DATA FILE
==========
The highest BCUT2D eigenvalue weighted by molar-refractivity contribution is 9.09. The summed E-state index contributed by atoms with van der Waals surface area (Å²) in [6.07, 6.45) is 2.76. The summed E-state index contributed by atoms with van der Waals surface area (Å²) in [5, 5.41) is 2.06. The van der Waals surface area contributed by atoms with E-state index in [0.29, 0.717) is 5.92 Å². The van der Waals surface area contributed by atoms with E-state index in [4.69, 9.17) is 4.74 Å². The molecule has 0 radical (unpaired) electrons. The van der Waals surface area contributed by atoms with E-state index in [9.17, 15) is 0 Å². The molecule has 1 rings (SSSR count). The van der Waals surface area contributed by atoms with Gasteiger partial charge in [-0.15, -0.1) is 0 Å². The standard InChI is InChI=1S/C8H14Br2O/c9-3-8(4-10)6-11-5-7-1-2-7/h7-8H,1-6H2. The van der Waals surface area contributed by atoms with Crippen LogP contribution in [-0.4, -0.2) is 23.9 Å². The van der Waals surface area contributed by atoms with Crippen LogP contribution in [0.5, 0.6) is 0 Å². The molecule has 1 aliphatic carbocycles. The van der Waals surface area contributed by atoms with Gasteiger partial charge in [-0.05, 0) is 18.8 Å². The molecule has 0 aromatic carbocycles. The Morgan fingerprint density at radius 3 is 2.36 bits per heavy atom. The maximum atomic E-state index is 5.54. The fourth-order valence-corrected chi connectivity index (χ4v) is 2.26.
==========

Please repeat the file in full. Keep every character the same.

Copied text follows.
The highest BCUT2D eigenvalue weighted by molar-refractivity contribution is 9.09. The summed E-state index contributed by atoms with van der Waals surface area (Å²) in [6.07, 6.45) is 2.76. The summed E-state index contributed by atoms with van der Waals surface area (Å²) in [5, 5.41) is 2.06. The van der Waals surface area contributed by atoms with E-state index in [0.29, 0.717) is 5.92 Å². The van der Waals surface area contributed by atoms with E-state index in [4.69, 9.17) is 4.74 Å². The molecule has 0 radical (unpaired) electrons. The van der Waals surface area contributed by atoms with E-state index in [9.17, 15) is 0 Å². The molecule has 1 rings (SSSR count). The van der Waals surface area contributed by atoms with Gasteiger partial charge in [-0.15, -0.1) is 0 Å². The standard InChI is InChI=1S/C8H14Br2O/c9-3-8(4-10)6-11-5-7-1-2-7/h7-8H,1-6H2. The van der Waals surface area contributed by atoms with Crippen LogP contribution in [-0.4, -0.2) is 23.9 Å². The van der Waals surface area contributed by atoms with Crippen LogP contribution in [0.5, 0.6) is 0 Å². The molecule has 1 aliphatic carbocycles. The van der Waals surface area contributed by atoms with Gasteiger partial charge in [-0.05, 0) is 18.8 Å². The molecule has 0 aromatic carbocycles. The Morgan fingerprint density at radius 3 is 2.36 bits per heavy atom. The maximum atomic E-state index is 5.54. The fourth-order valence-corrected chi connectivity index (χ4v) is 2.26.